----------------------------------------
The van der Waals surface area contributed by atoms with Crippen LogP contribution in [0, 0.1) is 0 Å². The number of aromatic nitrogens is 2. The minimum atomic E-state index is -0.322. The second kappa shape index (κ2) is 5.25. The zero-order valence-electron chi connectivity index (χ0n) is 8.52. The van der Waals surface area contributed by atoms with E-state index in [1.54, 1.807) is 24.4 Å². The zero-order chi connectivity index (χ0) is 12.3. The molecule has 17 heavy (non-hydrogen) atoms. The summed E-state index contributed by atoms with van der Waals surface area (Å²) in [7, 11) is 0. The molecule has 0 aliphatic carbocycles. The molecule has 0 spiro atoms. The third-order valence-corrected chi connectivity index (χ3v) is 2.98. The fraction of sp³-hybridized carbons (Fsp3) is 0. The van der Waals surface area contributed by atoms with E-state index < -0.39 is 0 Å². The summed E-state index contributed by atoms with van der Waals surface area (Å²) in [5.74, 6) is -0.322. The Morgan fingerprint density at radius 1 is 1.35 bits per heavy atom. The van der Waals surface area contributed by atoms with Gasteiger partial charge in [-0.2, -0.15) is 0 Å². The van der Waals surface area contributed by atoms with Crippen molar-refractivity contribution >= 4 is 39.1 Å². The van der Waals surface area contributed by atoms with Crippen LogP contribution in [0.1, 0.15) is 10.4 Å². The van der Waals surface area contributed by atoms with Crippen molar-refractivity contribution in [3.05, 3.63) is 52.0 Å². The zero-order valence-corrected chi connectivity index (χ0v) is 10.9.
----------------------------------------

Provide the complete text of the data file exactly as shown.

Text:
The van der Waals surface area contributed by atoms with Crippen LogP contribution in [0, 0.1) is 0 Å². The number of aromatic nitrogens is 2. The minimum atomic E-state index is -0.322. The second kappa shape index (κ2) is 5.25. The zero-order valence-electron chi connectivity index (χ0n) is 8.52. The van der Waals surface area contributed by atoms with E-state index in [1.54, 1.807) is 24.4 Å². The zero-order chi connectivity index (χ0) is 12.3. The molecule has 17 heavy (non-hydrogen) atoms. The summed E-state index contributed by atoms with van der Waals surface area (Å²) in [7, 11) is 0. The molecule has 0 aliphatic carbocycles. The molecule has 0 spiro atoms. The third-order valence-corrected chi connectivity index (χ3v) is 2.98. The fraction of sp³-hybridized carbons (Fsp3) is 0. The van der Waals surface area contributed by atoms with E-state index < -0.39 is 0 Å². The summed E-state index contributed by atoms with van der Waals surface area (Å²) in [5.74, 6) is -0.322. The Morgan fingerprint density at radius 1 is 1.35 bits per heavy atom. The van der Waals surface area contributed by atoms with Gasteiger partial charge in [-0.2, -0.15) is 0 Å². The van der Waals surface area contributed by atoms with Crippen molar-refractivity contribution >= 4 is 39.1 Å². The van der Waals surface area contributed by atoms with Crippen LogP contribution in [0.1, 0.15) is 10.4 Å². The van der Waals surface area contributed by atoms with Crippen molar-refractivity contribution in [3.05, 3.63) is 52.0 Å². The zero-order valence-corrected chi connectivity index (χ0v) is 10.9.